Hierarchical Database Processing: Internal Operations
XML documents are hierarchically structured, composed of multiple pathways that contain a goldmine of hierarchical semantic information between the structure's pathways. Supporting multi-path queries with their additional semantics provides many advantages, and enables many advanced capabilities. Processing between multiple hierarchical pathways requires a complex coordination logic known as Lowest Common Ancestor (LCA) processing. This enables the correct semantics to be associated with multiple paths of hierarchical queries to produce meaningful hierarchical results. Here's an example:
SELECT ALL FROM StructureView WHERE F.f='F3' AND G.g='G4'
|Figure 6. Increased Data Value Example: The figure shows the structure that results from running the query "SELECT ALL FROM StructureView WHERE F.f='F3' AND G.g='G4'."|
Running the preceding query produces the structure shown in Figure 6
A query such as this requires processing across paths. When WHERE
clause conditions occur on two separate paths, the Lowest Common Ancestor node controls the coordination. Earlier, this article mentioned that sibling segments were independent. In practice, this means that the multiple data occurrences of nodes F and G are not tested together in any specific order as described earlier for twin node occurrences. Instead, they are tested in all combinations under the LCA node (the E node in this case). This limits the range combination to produce a meaningful result.
A second use of LCA logic is when the SELECT
clause references cross paths, such as when a data field on one path is selected based on data in another path. This is the case in Figure 6
, where the LCA sits at the top of all the SELECT
list items and the WHERE
clause condition—node A in Figure 6
. When the LCA data occurrence qualifies, all data occurrences under it qualify. This again follows the hierarchical data filtering flow specified in Figure 3
. SQL automatically carries out LCA processing in its relational Cartesian product processing.
XML Markup Vs XML Database Data
Coders and users navigate XML hierarchically today, but that's not always necessary for hierarchical database structures. In the past, database hierarchical structures could be queried without the user specifying any navigation, because every defined node type in the structure was unique in the structure (as we have seen so far) and had only a single path to it as in Figure 6
. Those two qualities make querying the structure unambiguous. In such cases, XML navigation can be performed internally automatically.
|Figure 7. Markup Hierarchical Node Structure: In markup-type hierarchical node structures such as XML, you can locate any specific node through navigation.|
In the markup hierarchical node structure shown in Figure 7
, the D node type occurs in multiple locations. In other words, locating a specific D node requires navigation, such as the XPath query A/B/D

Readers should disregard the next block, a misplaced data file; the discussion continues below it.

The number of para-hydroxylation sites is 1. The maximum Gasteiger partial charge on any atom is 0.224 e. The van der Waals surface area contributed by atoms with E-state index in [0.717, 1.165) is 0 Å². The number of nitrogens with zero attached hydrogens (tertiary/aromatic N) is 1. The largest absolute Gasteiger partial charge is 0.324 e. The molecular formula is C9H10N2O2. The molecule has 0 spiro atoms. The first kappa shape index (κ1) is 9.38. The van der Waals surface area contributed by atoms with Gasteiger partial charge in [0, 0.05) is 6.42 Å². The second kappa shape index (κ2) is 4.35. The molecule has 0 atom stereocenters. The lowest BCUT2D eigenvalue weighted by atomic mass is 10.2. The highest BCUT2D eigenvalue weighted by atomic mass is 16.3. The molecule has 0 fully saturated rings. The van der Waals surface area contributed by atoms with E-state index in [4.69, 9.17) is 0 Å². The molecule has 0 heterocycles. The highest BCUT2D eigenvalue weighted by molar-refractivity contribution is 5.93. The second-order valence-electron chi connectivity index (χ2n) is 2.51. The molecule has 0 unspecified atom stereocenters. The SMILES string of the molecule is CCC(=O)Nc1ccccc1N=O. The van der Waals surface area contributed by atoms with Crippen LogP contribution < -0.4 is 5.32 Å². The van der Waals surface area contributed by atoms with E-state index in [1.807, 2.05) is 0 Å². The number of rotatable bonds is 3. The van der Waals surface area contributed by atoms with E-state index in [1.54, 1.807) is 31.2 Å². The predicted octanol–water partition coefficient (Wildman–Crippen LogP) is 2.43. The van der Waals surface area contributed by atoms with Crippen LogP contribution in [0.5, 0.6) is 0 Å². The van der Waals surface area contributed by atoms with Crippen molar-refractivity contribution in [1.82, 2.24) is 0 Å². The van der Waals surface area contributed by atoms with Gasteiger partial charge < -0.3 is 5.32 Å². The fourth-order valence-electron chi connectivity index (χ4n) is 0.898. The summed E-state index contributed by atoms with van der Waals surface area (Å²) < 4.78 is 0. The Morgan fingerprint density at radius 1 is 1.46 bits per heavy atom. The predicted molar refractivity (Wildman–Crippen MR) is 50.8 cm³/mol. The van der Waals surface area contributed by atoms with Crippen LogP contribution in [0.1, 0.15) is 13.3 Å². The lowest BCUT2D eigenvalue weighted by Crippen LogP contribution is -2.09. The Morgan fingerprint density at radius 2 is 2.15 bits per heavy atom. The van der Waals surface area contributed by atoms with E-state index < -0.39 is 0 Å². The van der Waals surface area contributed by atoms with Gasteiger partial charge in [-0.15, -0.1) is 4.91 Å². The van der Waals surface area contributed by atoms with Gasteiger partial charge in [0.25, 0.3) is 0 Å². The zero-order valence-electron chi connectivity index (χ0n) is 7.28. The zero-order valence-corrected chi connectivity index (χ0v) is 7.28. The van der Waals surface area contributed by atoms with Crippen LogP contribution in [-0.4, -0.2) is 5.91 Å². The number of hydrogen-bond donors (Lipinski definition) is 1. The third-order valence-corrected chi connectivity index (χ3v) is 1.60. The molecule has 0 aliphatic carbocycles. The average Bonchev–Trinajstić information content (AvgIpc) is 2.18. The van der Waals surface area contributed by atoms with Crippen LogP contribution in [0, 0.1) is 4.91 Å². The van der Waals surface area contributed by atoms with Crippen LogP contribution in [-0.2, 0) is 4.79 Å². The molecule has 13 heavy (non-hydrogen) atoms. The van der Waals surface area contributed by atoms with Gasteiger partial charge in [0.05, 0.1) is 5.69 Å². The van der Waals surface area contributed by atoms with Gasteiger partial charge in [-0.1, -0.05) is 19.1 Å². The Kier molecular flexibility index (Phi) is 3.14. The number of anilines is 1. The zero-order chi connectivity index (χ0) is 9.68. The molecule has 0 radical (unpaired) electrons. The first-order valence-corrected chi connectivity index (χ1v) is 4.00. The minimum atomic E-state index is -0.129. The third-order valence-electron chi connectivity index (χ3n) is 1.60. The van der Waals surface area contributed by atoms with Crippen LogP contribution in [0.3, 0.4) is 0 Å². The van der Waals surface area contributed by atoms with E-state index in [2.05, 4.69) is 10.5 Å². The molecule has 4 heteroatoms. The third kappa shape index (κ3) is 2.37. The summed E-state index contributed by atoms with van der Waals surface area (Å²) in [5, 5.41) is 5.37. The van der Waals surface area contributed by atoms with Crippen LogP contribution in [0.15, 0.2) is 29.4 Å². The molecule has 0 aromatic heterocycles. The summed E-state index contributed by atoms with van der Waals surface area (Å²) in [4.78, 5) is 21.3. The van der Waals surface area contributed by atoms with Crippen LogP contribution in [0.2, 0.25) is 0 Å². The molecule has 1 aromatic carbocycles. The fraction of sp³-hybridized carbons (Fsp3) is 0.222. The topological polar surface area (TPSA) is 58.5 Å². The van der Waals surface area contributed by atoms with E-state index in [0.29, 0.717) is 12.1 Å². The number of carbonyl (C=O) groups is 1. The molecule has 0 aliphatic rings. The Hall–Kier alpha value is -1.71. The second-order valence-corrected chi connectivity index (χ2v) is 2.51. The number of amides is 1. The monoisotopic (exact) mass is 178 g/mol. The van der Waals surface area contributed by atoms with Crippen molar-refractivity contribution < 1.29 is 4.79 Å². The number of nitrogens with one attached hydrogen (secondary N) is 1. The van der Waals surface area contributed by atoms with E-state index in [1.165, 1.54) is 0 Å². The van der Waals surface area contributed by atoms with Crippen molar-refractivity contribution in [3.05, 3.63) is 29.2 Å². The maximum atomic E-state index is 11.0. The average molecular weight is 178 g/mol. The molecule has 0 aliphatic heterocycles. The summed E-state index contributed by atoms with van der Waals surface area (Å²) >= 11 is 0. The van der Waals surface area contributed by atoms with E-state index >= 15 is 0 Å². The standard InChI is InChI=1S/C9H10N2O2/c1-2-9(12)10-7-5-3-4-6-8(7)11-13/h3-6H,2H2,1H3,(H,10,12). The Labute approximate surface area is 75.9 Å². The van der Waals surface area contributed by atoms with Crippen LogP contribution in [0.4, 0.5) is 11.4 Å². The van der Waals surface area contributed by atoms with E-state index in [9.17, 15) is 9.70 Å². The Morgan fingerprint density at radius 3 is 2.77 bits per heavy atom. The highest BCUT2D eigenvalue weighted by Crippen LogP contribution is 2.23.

. Alternatively, you could use the XPath //D
search operation to locate the closest existing data occurrence of a D node—which could be either A/B/D
. Such queries allow fuzzy operations such as finding the next closest matching keyword. Fuzzy operations are OK for markup uses, but are not OK for database operations, which need exact precise processing semantics. Imagine summing the "price" for books and inadvertently adding in the price for magazines when there is no data occurrence of "price" for a book. Database hierarchical processing should not have duplicate node types in a structure and should not have to use XPath search operations in database processing (except when it's isolated in separate search functions). User navigation is not necessary for database processing.
XML's use in databases was an afterthought; XML was designed to process markup data, not to store critical database data. Markup data and database data have very different uses and should not be processed identically. Markup data is more unpredictable and hierarchically forgiving than database data should be because the same node data types can occur in many locations in the hierarchical structure. Markup tag names are used as the node names they represent in their XML hierarchical structure to classify the text (i.e. which person said what) or to specify processing directives to be applied to the text (i.e. bold, underline). For example, in Figure 7
, the D node type occurs in multiple locations, which makes the structure ambiguous for database querying and requires navigation to locate a specific D node type. You can temporarily correct this situation for database use by renaming nodes when necessary. SQL supports this.
The ideal solution for correct database XML hierarchical processing is separating database data processing from markup data processing. As you've seen, each has its own particular logic and processing rules. Separating the two achieves correct database results and frees the database to take full advantage of hierarchical data's unique capabilities, such as navigationless hierarchical processing.